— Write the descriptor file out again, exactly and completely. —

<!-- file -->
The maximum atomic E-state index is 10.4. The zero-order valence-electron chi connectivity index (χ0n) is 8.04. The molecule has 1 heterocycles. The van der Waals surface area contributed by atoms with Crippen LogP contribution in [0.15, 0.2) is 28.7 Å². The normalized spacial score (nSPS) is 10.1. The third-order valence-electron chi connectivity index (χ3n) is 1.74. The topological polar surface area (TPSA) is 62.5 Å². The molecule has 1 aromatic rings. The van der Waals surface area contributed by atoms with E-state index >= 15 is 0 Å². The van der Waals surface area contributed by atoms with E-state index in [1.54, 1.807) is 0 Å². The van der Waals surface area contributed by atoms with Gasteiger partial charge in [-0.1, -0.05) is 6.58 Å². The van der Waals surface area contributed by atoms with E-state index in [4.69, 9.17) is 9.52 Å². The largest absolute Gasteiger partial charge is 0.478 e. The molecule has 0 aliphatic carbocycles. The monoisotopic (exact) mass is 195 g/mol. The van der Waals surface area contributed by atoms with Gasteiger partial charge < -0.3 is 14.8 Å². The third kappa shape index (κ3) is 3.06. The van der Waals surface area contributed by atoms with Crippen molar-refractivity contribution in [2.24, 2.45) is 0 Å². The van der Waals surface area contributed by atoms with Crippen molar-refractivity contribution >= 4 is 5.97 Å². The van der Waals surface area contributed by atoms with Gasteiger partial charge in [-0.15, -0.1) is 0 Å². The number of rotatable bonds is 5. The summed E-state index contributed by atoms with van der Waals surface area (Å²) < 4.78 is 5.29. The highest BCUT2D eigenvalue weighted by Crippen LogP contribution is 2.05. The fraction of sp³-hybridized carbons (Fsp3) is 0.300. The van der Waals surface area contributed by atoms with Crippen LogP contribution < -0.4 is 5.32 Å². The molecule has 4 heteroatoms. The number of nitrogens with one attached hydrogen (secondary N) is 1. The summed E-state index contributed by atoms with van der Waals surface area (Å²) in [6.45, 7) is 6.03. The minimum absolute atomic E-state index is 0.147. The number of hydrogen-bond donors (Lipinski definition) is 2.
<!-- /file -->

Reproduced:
The maximum atomic E-state index is 10.4. The zero-order valence-electron chi connectivity index (χ0n) is 8.04. The molecule has 1 heterocycles. The van der Waals surface area contributed by atoms with Crippen LogP contribution in [0.15, 0.2) is 28.7 Å². The normalized spacial score (nSPS) is 10.1. The third-order valence-electron chi connectivity index (χ3n) is 1.74. The topological polar surface area (TPSA) is 62.5 Å². The molecule has 1 aromatic rings. The van der Waals surface area contributed by atoms with E-state index >= 15 is 0 Å². The van der Waals surface area contributed by atoms with E-state index in [1.54, 1.807) is 0 Å². The van der Waals surface area contributed by atoms with Gasteiger partial charge in [-0.1, -0.05) is 6.58 Å². The van der Waals surface area contributed by atoms with E-state index in [4.69, 9.17) is 9.52 Å². The largest absolute Gasteiger partial charge is 0.478 e. The molecule has 0 aliphatic carbocycles. The monoisotopic (exact) mass is 195 g/mol. The van der Waals surface area contributed by atoms with Gasteiger partial charge < -0.3 is 14.8 Å². The third kappa shape index (κ3) is 3.06. The van der Waals surface area contributed by atoms with Crippen molar-refractivity contribution in [2.24, 2.45) is 0 Å². The van der Waals surface area contributed by atoms with Crippen molar-refractivity contribution >= 4 is 5.97 Å². The van der Waals surface area contributed by atoms with Gasteiger partial charge in [-0.15, -0.1) is 0 Å². The number of rotatable bonds is 5. The summed E-state index contributed by atoms with van der Waals surface area (Å²) < 4.78 is 5.29. The highest BCUT2D eigenvalue weighted by Crippen LogP contribution is 2.05. The fraction of sp³-hybridized carbons (Fsp3) is 0.300. The van der Waals surface area contributed by atoms with Crippen LogP contribution < -0.4 is 5.32 Å². The molecule has 4 heteroatoms. The number of nitrogens with one attached hydrogen (secondary N) is 1. The summed E-state index contributed by atoms with van der Waals surface area (Å²) in [6.45, 7) is 6.03. The minimum absolute atomic E-state index is 0.147. The number of hydrogen-bond donors (Lipinski definition) is 2.